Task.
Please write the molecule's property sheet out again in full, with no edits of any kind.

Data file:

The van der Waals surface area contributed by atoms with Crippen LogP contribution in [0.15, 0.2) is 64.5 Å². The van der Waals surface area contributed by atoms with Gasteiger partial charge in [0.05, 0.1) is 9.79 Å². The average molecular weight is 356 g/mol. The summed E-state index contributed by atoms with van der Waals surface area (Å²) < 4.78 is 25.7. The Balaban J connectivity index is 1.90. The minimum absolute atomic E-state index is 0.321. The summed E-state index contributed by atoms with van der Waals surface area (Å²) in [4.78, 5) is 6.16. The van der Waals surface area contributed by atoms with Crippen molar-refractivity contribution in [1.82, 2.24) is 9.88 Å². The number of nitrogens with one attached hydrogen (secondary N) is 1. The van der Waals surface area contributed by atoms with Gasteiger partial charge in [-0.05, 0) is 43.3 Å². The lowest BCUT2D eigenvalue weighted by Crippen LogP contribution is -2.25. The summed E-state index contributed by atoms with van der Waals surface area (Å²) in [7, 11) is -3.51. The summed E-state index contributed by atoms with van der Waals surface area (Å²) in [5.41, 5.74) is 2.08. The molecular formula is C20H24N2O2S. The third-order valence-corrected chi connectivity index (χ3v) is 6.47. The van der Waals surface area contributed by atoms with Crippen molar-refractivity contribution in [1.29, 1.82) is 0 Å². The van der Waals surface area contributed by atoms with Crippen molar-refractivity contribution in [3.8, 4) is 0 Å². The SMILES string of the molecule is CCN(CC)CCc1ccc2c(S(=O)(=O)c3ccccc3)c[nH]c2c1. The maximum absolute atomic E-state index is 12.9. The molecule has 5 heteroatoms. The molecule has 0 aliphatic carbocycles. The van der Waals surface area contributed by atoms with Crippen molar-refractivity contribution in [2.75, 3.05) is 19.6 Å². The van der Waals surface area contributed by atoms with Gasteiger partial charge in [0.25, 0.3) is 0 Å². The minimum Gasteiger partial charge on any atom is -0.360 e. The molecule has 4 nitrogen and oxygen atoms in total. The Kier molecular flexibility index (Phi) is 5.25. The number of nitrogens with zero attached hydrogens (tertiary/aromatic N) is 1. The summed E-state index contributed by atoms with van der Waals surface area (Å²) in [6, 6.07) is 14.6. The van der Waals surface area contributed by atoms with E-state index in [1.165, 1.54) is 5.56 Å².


The van der Waals surface area contributed by atoms with Crippen LogP contribution in [0.15, 0.2) is 64.5 Å². The van der Waals surface area contributed by atoms with Gasteiger partial charge in [0.05, 0.1) is 9.79 Å². The average molecular weight is 356 g/mol. The summed E-state index contributed by atoms with van der Waals surface area (Å²) < 4.78 is 25.7. The Balaban J connectivity index is 1.90. The minimum absolute atomic E-state index is 0.321. The summed E-state index contributed by atoms with van der Waals surface area (Å²) in [4.78, 5) is 6.16. The van der Waals surface area contributed by atoms with Crippen molar-refractivity contribution in [1.82, 2.24) is 9.88 Å². The number of nitrogens with one attached hydrogen (secondary N) is 1. The van der Waals surface area contributed by atoms with Gasteiger partial charge in [-0.05, 0) is 43.3 Å². The lowest BCUT2D eigenvalue weighted by Crippen LogP contribution is -2.25. The summed E-state index contributed by atoms with van der Waals surface area (Å²) in [7, 11) is -3.51. The summed E-state index contributed by atoms with van der Waals surface area (Å²) in [5.41, 5.74) is 2.08. The molecular formula is C20H24N2O2S. The third-order valence-corrected chi connectivity index (χ3v) is 6.47. The van der Waals surface area contributed by atoms with Crippen molar-refractivity contribution in [1.29, 1.82) is 0 Å². The van der Waals surface area contributed by atoms with Crippen molar-refractivity contribution in [3.8, 4) is 0 Å². The SMILES string of the molecule is CCN(CC)CCc1ccc2c(S(=O)(=O)c3ccccc3)c[nH]c2c1. The maximum absolute atomic E-state index is 12.9. The molecule has 5 heteroatoms. The molecule has 0 aliphatic carbocycles. The van der Waals surface area contributed by atoms with Crippen molar-refractivity contribution in [2.75, 3.05) is 19.6 Å². The van der Waals surface area contributed by atoms with Gasteiger partial charge in [0.25, 0.3) is 0 Å². The minimum Gasteiger partial charge on any atom is -0.360 e. The molecule has 4 nitrogen and oxygen atoms in total. The Kier molecular flexibility index (Phi) is 5.25. The number of nitrogens with zero attached hydrogens (tertiary/aromatic N) is 1. The summed E-state index contributed by atoms with van der Waals surface area (Å²) in [6, 6.07) is 14.6. The van der Waals surface area contributed by atoms with E-state index in [1.165, 1.54) is 5.56 Å².